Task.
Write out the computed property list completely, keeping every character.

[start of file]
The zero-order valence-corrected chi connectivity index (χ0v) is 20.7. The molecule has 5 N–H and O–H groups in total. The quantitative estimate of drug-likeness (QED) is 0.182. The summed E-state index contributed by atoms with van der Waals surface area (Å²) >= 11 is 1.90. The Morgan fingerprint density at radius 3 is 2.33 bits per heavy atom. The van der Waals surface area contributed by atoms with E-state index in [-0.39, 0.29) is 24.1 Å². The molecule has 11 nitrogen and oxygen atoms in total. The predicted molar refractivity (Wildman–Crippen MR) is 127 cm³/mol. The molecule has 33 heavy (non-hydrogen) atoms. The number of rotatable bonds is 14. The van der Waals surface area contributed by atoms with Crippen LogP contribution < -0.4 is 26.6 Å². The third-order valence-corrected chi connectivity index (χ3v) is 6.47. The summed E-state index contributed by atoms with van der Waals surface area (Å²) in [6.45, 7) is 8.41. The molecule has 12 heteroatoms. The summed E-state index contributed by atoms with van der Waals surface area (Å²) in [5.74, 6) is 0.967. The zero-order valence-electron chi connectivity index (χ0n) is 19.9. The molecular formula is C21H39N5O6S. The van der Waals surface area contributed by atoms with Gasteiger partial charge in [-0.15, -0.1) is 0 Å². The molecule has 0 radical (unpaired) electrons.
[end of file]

The zero-order valence-corrected chi connectivity index (χ0v) is 20.7. The molecule has 5 N–H and O–H groups in total. The quantitative estimate of drug-likeness (QED) is 0.182. The summed E-state index contributed by atoms with van der Waals surface area (Å²) >= 11 is 1.90. The Morgan fingerprint density at radius 3 is 2.33 bits per heavy atom. The van der Waals surface area contributed by atoms with E-state index in [-0.39, 0.29) is 24.1 Å². The molecule has 11 nitrogen and oxygen atoms in total. The predicted molar refractivity (Wildman–Crippen MR) is 127 cm³/mol. The molecule has 33 heavy (non-hydrogen) atoms. The number of rotatable bonds is 14. The van der Waals surface area contributed by atoms with Crippen LogP contribution < -0.4 is 26.6 Å². The third-order valence-corrected chi connectivity index (χ3v) is 6.47. The summed E-state index contributed by atoms with van der Waals surface area (Å²) in [6.45, 7) is 8.41. The molecule has 12 heteroatoms. The summed E-state index contributed by atoms with van der Waals surface area (Å²) in [5.74, 6) is 0.967. The zero-order valence-electron chi connectivity index (χ0n) is 19.9. The molecular formula is C21H39N5O6S. The van der Waals surface area contributed by atoms with Gasteiger partial charge in [-0.15, -0.1) is 0 Å². The molecule has 0 radical (unpaired) electrons.